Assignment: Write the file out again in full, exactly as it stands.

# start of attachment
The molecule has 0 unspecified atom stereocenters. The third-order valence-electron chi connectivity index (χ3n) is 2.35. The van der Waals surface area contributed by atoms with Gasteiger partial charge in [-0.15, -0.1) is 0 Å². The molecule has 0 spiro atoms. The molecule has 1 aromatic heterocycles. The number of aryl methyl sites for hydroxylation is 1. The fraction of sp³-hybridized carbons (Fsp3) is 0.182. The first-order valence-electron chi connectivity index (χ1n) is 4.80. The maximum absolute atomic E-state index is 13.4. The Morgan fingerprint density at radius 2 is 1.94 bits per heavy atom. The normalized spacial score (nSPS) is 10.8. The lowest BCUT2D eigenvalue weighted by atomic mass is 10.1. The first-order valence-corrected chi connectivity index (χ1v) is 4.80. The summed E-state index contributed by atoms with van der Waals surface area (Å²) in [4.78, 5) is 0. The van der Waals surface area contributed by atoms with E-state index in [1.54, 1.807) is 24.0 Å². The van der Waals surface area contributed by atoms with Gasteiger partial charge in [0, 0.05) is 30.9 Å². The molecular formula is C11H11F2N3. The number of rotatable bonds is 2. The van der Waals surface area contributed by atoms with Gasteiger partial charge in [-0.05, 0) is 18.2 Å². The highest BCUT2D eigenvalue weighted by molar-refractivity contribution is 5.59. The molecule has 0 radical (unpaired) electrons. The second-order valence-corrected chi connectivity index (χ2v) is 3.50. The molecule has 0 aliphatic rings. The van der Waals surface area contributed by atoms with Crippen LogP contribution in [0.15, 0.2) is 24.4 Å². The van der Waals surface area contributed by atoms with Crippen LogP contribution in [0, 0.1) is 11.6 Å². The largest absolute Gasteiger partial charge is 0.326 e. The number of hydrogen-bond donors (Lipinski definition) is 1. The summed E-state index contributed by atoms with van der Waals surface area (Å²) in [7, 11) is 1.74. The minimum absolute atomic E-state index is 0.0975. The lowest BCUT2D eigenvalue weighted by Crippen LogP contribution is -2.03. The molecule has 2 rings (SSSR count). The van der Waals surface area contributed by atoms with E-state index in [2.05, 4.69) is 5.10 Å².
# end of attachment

The molecule has 0 unspecified atom stereocenters. The third-order valence-electron chi connectivity index (χ3n) is 2.35. The van der Waals surface area contributed by atoms with Gasteiger partial charge in [-0.15, -0.1) is 0 Å². The molecule has 0 spiro atoms. The molecule has 1 aromatic heterocycles. The number of aryl methyl sites for hydroxylation is 1. The fraction of sp³-hybridized carbons (Fsp3) is 0.182. The first-order valence-electron chi connectivity index (χ1n) is 4.80. The maximum absolute atomic E-state index is 13.4. The Morgan fingerprint density at radius 2 is 1.94 bits per heavy atom. The normalized spacial score (nSPS) is 10.8. The lowest BCUT2D eigenvalue weighted by atomic mass is 10.1. The first-order valence-corrected chi connectivity index (χ1v) is 4.80. The summed E-state index contributed by atoms with van der Waals surface area (Å²) in [4.78, 5) is 0. The van der Waals surface area contributed by atoms with E-state index in [1.54, 1.807) is 24.0 Å². The van der Waals surface area contributed by atoms with Gasteiger partial charge in [0, 0.05) is 30.9 Å². The molecular formula is C11H11F2N3. The number of rotatable bonds is 2. The van der Waals surface area contributed by atoms with Gasteiger partial charge in [-0.05, 0) is 18.2 Å². The highest BCUT2D eigenvalue weighted by molar-refractivity contribution is 5.59. The molecule has 0 radical (unpaired) electrons. The second-order valence-corrected chi connectivity index (χ2v) is 3.50. The molecule has 0 aliphatic rings. The van der Waals surface area contributed by atoms with Crippen LogP contribution in [0.15, 0.2) is 24.4 Å². The van der Waals surface area contributed by atoms with Crippen LogP contribution in [0, 0.1) is 11.6 Å². The largest absolute Gasteiger partial charge is 0.326 e. The number of hydrogen-bond donors (Lipinski definition) is 1. The summed E-state index contributed by atoms with van der Waals surface area (Å²) in [7, 11) is 1.74. The minimum absolute atomic E-state index is 0.0975. The lowest BCUT2D eigenvalue weighted by Crippen LogP contribution is -2.03. The molecule has 2 rings (SSSR count). The van der Waals surface area contributed by atoms with E-state index in [2.05, 4.69) is 5.10 Å².